The new season is about to get underway.
Well, sounds good on paper.
But fans would know that there’s still a month to go.
It doesn’t make you an Einstein to note that what separates a regular sports fan from an F1 follower is patience; the latter often find theirs tested. Especially when stuck in jams, F1 fans struggle with composure, something that most commoners (read normal sports fans barring F1) find easy to deal with.
But patience is a virtue.
Is it not?
It’s something that few possess and even fewer come to hone. And speaking of patience, perhaps it may not be entirely incorrect to state that few teams would have tested those of its fans’ as that of Renault.
But wait there’s a catch.
Renault, in 2018 endured a season few would’ve criticized, particularly when compared from their 2017 efforts.
While in the 2017 F1 season, the Enstone-based outfit gathered a lowly 57 points, thanks much largely to Nico scoring 43, in the next season, they’d reach 122.
Rewarding their backers- fans and, anyone who’s valued the checkered entity in F1 albeit minus their obvious struggles- with a reward for their patience, the side stood fourth in the Constructor standings.
While 2017 was largely been ‘work in progress’, 2018 was different.
Wasn’t it a year with marked improvement?
But even as their lead over the trailing Haas was 29, the outfit would know where they need to improve.
In 2019, the French racing team who’ve just launched the Renault 2019 F1 car would wish to lower the gap to Red Bull Racing, the Christian Horner-outfit being third on the Constructor standings.
This, however, may or may not be that easy to achieve.
Not only because the team, albeit with Daniel Ricciardo partnering with the ‘Hulk’, would be wary of Red Bull’s power if not 2018’s not so spectacular reliability. But also because the battle for the midfield is only going to get hotter with Alfa Romeo Racing (formerly, Sauber) along with Racing Point, Haas, and McLaren forming a potentially threatening quartet that would challenge Renault for ascendency.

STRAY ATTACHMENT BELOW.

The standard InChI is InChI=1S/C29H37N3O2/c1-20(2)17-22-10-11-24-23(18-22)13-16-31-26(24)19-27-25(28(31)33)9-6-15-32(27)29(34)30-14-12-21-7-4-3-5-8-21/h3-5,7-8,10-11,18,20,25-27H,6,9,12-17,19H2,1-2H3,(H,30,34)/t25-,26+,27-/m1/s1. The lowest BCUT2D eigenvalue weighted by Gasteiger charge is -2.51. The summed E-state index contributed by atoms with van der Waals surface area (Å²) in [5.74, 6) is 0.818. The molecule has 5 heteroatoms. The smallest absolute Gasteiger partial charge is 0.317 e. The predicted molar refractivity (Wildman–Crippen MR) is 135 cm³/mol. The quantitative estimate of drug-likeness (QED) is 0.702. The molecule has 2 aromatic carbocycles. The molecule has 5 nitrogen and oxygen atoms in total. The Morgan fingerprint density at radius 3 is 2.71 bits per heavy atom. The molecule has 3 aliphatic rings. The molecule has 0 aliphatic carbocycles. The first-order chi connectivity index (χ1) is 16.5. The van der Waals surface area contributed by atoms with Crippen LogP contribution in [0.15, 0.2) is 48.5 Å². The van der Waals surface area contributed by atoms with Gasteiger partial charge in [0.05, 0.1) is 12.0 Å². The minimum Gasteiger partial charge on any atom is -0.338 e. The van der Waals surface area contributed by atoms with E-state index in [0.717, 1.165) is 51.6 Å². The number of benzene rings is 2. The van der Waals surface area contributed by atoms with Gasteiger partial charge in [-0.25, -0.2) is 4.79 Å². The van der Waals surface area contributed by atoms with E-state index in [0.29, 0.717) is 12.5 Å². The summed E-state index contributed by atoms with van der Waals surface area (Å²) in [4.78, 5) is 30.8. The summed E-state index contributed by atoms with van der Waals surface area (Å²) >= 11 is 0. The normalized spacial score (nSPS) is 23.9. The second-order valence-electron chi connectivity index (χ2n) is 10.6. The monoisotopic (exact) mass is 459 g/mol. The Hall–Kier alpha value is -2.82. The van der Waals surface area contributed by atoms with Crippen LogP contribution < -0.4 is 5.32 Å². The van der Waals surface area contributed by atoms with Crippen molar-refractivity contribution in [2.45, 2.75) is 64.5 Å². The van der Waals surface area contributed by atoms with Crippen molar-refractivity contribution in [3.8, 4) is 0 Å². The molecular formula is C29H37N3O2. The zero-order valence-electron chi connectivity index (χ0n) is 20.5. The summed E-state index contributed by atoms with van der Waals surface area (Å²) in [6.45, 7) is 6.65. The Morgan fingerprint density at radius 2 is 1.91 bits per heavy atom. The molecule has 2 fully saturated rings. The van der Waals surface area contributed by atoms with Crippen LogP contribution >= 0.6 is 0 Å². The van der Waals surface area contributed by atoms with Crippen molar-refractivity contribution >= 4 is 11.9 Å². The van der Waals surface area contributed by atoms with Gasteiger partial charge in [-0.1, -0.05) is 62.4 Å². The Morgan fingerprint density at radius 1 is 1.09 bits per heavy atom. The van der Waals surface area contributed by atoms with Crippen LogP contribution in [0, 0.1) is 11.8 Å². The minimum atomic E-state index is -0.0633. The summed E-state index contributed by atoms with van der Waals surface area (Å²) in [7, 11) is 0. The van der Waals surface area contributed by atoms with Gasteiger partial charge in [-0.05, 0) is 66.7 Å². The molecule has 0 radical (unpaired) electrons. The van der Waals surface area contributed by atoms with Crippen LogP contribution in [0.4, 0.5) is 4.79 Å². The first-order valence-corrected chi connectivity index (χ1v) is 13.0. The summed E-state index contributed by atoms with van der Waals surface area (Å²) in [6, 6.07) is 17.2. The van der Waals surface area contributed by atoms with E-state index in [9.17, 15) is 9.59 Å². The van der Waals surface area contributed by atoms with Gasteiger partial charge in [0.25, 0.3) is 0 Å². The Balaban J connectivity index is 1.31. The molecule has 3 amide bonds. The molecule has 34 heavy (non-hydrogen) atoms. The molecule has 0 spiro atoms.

That said, what does the Renault 2019 F1 car look like and therefore, what might be the future prospects that could add some interesting bits to a car that has perhaps the grid’s most cheery-eyed man on its duty.
With peculiar changes to the front wing design, one notes that Renault have both compressed and flared out the front wing somewhat. That said, the front-wing front adjustor has been adjusted quite aggressively if one were to note outward in a bid to help the air to move as much as possible toward the front tyres.
Better traction, then, one supposes?
What this might also help with would be to minimize the balance of the heavier tyre weights for the 2019 season. The overall front wing design, however, seems a bit different for the Renault 2019 F1 car particularly from the standpoint of comparison with the Toro Rosso STR 14 and the Haas; the RS 19 as the two seem to have put emphasized on making the front-wings as big as possible.
This, however, is crucial to reclaim as much downforce as possible.
On the other hand, Renault, with a more sculpted wing, are perhaps reshaping the concept a bit- aren’t they?
Impetus has been given to direct the flow from the front of the air to be sent further down the car. This has been done by utilising the suspension component, just behind the front wheel to angle the airflow downward in a way that it forwards it to the barge-board sections.
Moving on, the air flow intake for the Renault 2019 F1 car is in a more pronounced oval shape. This interestingly was also used in 2018 toward the top-end of the car; one for the internal combustion engine, the other for MGU-K, and then for MGU-H.
The front-on does look a bit bulky somehow as most experts might agree. But normal features like a narrow nose, the steering column being at the level of the top wishbone seem to make the car a more robust but functionally attractive as one might agree.
Then, the Renault rear-wing looks, rather simple, in a way that it would help create maximum downforce.
All that told, racing at the end of the day would fundamentally boil down to how the car behaves on a day coupled with what a driver can or cannot do.
To that end, can Daniel Ricciardo- a ‘race-burglar’ according to Martin Brundle who coined the phrase at the back of the Aussie’s Shanghai triumph in 2018- provide something special to a side that certainly won’t mind some ‘Shoey’?
In order to do that, one may not have to scale or move a mountain to borrow an instance from an overly exploited cliche. But what’s going to challenge Renault for sure would be the sport’s most-noted troika, including the three bigwigs who’d love to dominate- Mercedes, Ferrari, and Red Bull.
But then, there’s the ever-reliable ‘Hulk’ in the black and yellow liveried car- right? Moreover, he’s got a new partner for the company, one who derives that wry smile in playing the adorable spoiler for the ‘giants?’